On 1 November 2019, the new College of European Commissioners – comprising 27 representatives (one from each EU Member State), rather than the usual 28, thanks to Brexit – are scheduled to take their seats for the next five years, led by incoming President-elect, Ursula von der Leyen.

A leading role in Europe’s digital future

EU Commissioners are a powerful bunch: as the executive branch of the European Union – complementing the European Parliament and the Council of the European Union as legislators, and the Court of Justice of the European Union (CJEU) as judiciary – the College’s wide-ranging responsibilities cover EU policy, law, budget, and “political and strategic direction”. With digitalisation an issue that transcends borders, the choice of Commissioners could have an impact on digital rights across the world.

Between 30 September and 8 October 2019, the Commissioners-designate underwent marathon confirmation hearings in the European Parliament. These hearings give the EU elected representatives (Members of the European Parliament, MEPs) an opportunity, before voting on the Commissioners-designate, to ask them questions about their capacities and potential priorities if elected. Among the three that did not make the cut was France’s nominee for Internal Market, Sylvie Goulard, whose late-stage rejection may delay the start of the new Commission.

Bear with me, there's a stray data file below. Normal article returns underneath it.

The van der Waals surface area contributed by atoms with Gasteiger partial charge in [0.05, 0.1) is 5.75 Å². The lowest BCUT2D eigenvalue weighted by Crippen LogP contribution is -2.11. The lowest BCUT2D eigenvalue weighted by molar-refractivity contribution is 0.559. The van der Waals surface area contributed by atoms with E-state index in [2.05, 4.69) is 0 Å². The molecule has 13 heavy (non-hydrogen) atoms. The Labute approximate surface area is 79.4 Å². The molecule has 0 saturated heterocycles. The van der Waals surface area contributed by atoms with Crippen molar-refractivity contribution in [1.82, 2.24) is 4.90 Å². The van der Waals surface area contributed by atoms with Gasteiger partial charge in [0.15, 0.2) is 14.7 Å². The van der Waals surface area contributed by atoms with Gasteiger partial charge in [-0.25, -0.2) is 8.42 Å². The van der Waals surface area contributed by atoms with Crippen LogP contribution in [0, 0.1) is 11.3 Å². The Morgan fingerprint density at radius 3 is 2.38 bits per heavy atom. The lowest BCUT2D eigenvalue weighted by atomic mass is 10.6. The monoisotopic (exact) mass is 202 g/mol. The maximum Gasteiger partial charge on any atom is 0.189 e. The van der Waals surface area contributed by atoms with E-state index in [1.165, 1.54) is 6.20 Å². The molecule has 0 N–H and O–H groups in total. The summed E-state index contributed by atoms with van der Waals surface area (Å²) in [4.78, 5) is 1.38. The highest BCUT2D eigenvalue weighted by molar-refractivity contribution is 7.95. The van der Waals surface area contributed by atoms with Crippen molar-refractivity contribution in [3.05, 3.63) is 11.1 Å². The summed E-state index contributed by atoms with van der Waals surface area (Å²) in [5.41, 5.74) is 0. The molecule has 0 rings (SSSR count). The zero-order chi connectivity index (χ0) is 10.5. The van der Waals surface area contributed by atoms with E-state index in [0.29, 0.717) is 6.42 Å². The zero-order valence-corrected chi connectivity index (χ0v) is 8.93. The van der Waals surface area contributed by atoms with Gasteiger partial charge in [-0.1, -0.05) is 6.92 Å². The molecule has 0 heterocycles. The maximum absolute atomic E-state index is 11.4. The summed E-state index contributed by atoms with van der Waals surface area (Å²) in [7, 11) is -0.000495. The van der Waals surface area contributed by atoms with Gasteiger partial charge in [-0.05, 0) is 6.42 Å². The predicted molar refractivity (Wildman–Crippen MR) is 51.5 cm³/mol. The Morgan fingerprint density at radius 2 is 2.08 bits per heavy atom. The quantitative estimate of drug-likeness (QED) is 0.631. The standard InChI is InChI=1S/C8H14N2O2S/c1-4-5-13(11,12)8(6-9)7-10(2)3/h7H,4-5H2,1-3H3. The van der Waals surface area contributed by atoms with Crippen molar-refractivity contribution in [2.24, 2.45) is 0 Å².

A shared task to update Europe for the digital age

Five of the incoming Commissioners’ portfolios are predicted to have a significant influence on digital policy. Carved up by President von der Leyen, their overlapping responsibilities to make Europe fit for the digital age could make or break citizens’ rights to privacy, data protection and online freedoms in general:

  • Sweden’s Ylva Johansson, Commissioner-designate for Home affairs, will inherit a portfolio including cybercrime, terrorist content Regulation and issues relating to privacy and surveillance. Whilst her hearing was relatively light on digital questions, it was certainly heavy in evasive answers. Her insistence on fundamental rights was a good start, but her call for compromise between security and privacy fell into the age-old myth of the two rights as mutually exclusive.